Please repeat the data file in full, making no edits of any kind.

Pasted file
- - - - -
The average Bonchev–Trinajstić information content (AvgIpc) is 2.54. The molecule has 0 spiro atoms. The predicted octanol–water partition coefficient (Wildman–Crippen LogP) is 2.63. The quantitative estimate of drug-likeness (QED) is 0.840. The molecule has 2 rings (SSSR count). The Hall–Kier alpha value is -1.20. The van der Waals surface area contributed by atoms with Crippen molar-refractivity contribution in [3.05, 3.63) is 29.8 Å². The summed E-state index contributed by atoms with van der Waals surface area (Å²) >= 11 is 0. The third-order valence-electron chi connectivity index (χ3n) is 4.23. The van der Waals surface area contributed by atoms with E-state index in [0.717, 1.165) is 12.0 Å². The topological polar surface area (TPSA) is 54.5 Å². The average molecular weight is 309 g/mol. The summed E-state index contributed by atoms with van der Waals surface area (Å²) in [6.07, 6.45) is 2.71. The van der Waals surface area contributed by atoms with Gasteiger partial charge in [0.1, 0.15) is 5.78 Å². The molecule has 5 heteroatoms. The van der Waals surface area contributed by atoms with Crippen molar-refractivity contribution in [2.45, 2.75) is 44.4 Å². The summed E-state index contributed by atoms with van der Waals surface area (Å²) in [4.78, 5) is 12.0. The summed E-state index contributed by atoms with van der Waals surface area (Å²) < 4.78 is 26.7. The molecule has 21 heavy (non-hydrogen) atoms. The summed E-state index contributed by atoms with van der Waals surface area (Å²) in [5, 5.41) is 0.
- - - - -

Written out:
The average Bonchev–Trinajstić information content (AvgIpc) is 2.54. The molecule has 0 spiro atoms. The predicted octanol–water partition coefficient (Wildman–Crippen LogP) is 2.63. The quantitative estimate of drug-likeness (QED) is 0.840. The molecule has 2 rings (SSSR count). The Hall–Kier alpha value is -1.20. The van der Waals surface area contributed by atoms with Crippen molar-refractivity contribution in [3.05, 3.63) is 29.8 Å². The summed E-state index contributed by atoms with van der Waals surface area (Å²) >= 11 is 0. The third-order valence-electron chi connectivity index (χ3n) is 4.23. The van der Waals surface area contributed by atoms with E-state index in [0.717, 1.165) is 12.0 Å². The topological polar surface area (TPSA) is 54.5 Å². The average molecular weight is 309 g/mol. The summed E-state index contributed by atoms with van der Waals surface area (Å²) in [6.07, 6.45) is 2.71. The van der Waals surface area contributed by atoms with Gasteiger partial charge in [0.1, 0.15) is 5.78 Å². The molecule has 5 heteroatoms. The van der Waals surface area contributed by atoms with Crippen molar-refractivity contribution in [2.45, 2.75) is 44.4 Å². The summed E-state index contributed by atoms with van der Waals surface area (Å²) in [4.78, 5) is 12.0. The summed E-state index contributed by atoms with van der Waals surface area (Å²) < 4.78 is 26.7. The molecule has 21 heavy (non-hydrogen) atoms. The summed E-state index contributed by atoms with van der Waals surface area (Å²) in [5, 5.41) is 0.